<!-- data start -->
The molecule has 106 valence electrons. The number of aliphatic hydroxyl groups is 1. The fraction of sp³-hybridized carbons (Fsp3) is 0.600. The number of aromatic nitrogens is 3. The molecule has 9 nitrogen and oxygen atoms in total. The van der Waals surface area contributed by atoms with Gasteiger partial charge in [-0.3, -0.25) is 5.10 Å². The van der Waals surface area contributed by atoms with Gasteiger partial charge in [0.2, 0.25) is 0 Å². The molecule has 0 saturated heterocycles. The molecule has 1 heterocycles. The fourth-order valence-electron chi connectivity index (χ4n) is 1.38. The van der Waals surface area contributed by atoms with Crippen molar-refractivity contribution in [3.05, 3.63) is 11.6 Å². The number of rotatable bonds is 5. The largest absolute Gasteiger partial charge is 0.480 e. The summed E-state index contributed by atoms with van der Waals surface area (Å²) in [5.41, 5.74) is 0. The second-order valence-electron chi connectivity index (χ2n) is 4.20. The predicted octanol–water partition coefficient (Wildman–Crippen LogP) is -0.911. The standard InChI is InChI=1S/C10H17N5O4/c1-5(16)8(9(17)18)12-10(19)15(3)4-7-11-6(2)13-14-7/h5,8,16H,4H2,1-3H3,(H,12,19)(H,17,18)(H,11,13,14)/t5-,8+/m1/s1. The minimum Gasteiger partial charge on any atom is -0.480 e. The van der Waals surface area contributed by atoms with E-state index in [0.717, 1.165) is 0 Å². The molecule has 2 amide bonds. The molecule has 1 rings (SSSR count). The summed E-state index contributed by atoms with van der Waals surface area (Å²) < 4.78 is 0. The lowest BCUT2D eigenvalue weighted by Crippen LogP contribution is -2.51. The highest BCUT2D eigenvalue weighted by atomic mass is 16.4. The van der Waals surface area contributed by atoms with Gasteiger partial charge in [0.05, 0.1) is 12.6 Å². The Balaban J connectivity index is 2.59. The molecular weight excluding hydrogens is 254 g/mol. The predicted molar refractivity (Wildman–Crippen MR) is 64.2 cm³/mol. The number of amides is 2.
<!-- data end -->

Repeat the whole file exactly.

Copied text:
The molecule has 106 valence electrons. The number of aliphatic hydroxyl groups is 1. The fraction of sp³-hybridized carbons (Fsp3) is 0.600. The number of aromatic nitrogens is 3. The molecule has 9 nitrogen and oxygen atoms in total. The van der Waals surface area contributed by atoms with Gasteiger partial charge in [-0.3, -0.25) is 5.10 Å². The van der Waals surface area contributed by atoms with Gasteiger partial charge in [0.2, 0.25) is 0 Å². The molecule has 0 saturated heterocycles. The molecule has 1 heterocycles. The fourth-order valence-electron chi connectivity index (χ4n) is 1.38. The van der Waals surface area contributed by atoms with Crippen molar-refractivity contribution in [3.05, 3.63) is 11.6 Å². The number of rotatable bonds is 5. The largest absolute Gasteiger partial charge is 0.480 e. The summed E-state index contributed by atoms with van der Waals surface area (Å²) in [5.41, 5.74) is 0. The second-order valence-electron chi connectivity index (χ2n) is 4.20. The predicted octanol–water partition coefficient (Wildman–Crippen LogP) is -0.911. The standard InChI is InChI=1S/C10H17N5O4/c1-5(16)8(9(17)18)12-10(19)15(3)4-7-11-6(2)13-14-7/h5,8,16H,4H2,1-3H3,(H,12,19)(H,17,18)(H,11,13,14)/t5-,8+/m1/s1. The minimum Gasteiger partial charge on any atom is -0.480 e. The van der Waals surface area contributed by atoms with E-state index in [0.717, 1.165) is 0 Å². The molecule has 2 amide bonds. The molecule has 1 rings (SSSR count). The summed E-state index contributed by atoms with van der Waals surface area (Å²) < 4.78 is 0. The lowest BCUT2D eigenvalue weighted by Crippen LogP contribution is -2.51. The highest BCUT2D eigenvalue weighted by atomic mass is 16.4. The van der Waals surface area contributed by atoms with Gasteiger partial charge in [0.05, 0.1) is 12.6 Å². The Balaban J connectivity index is 2.59. The molecular weight excluding hydrogens is 254 g/mol. The predicted molar refractivity (Wildman–Crippen MR) is 64.2 cm³/mol. The number of amides is 2.